November 26th, 2012
| Survivor: Colon and Rectal Cancer
Anesthesia - Chances are you're going to la-la-land for this one. A doctor you've never met before will come up to you in the prep room and introduce themselves as the person who stands between you and a scene from a bad horror movie in which the patient wakes up during surgery. Do not insult this person. Compliment them on their choice of scrubs.
Sharp Objects - Scalpels are of course commonly used, but thanks to advances in minimally invasive techniques, sometimes the tools of choice make only tiny little holes. I had 13 inches of colon removed through a 1.5 inch hole in my belly button, which to me is like putting a ship in a bottle, only in reverse.
Fear - You are probably going to have a nagging fear of not waking up from surgery. While this is only natural, it probably makes more sense to fear waking up. Don't get me wrong: not waking up is bad. But waking up may involve pain, nausea, or the realization that they did something horrible to the wrong part of your body.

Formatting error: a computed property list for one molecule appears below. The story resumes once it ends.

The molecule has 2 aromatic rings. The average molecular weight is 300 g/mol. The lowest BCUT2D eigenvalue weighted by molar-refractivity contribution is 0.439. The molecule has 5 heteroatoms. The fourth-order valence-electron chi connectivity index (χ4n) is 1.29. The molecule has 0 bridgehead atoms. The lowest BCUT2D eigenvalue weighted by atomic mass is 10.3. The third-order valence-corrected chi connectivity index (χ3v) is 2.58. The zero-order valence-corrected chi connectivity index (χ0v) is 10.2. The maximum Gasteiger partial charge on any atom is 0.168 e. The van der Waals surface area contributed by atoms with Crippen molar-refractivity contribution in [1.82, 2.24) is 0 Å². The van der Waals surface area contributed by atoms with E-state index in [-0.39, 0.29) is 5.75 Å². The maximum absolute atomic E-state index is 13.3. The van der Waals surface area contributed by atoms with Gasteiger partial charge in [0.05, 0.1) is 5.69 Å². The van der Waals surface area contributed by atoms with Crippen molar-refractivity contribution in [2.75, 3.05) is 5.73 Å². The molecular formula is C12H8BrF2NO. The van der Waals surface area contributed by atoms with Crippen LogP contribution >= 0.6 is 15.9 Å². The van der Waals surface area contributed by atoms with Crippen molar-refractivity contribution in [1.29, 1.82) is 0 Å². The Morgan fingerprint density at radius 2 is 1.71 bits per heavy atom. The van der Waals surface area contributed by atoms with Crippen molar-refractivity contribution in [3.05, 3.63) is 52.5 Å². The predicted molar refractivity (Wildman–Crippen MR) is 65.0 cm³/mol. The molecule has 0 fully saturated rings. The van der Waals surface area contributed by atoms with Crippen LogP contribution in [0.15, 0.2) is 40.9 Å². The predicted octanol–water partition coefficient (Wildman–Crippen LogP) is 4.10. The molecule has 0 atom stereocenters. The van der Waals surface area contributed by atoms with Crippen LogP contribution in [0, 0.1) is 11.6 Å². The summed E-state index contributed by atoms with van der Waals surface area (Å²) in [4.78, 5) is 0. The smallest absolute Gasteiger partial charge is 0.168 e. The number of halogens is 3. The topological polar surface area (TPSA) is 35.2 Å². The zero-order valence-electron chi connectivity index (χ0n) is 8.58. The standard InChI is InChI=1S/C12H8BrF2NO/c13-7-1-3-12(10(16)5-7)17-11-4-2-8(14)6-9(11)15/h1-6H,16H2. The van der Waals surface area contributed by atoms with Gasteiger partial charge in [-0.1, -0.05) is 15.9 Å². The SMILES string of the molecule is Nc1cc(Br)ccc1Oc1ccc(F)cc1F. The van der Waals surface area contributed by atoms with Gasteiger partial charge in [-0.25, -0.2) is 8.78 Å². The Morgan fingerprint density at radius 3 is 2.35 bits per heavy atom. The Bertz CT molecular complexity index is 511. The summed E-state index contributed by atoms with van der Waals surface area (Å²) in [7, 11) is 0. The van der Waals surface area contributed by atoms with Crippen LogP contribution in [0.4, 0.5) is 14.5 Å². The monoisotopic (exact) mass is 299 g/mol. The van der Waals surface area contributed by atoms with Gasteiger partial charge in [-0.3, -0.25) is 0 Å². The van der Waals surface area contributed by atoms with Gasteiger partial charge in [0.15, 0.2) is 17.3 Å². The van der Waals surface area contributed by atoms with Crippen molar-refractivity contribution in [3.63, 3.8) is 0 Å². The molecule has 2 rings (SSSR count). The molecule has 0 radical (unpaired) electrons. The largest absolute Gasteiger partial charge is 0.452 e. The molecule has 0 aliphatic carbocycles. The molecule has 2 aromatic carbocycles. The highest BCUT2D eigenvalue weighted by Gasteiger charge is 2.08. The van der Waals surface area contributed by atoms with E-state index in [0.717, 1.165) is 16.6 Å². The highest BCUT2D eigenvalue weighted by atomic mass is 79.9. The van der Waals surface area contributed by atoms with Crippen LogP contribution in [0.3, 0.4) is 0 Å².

That last one leads me to a point. If your surgeon hasn't marked where he or she is planning to cut before the procedure, do it yourself, especially if the area in question is something that appears in your body symmetrically, like a limb, testicle, or breast. A big circle or a label saying THIS ONE with an arrow can certainly save everyone a lot of trouble.
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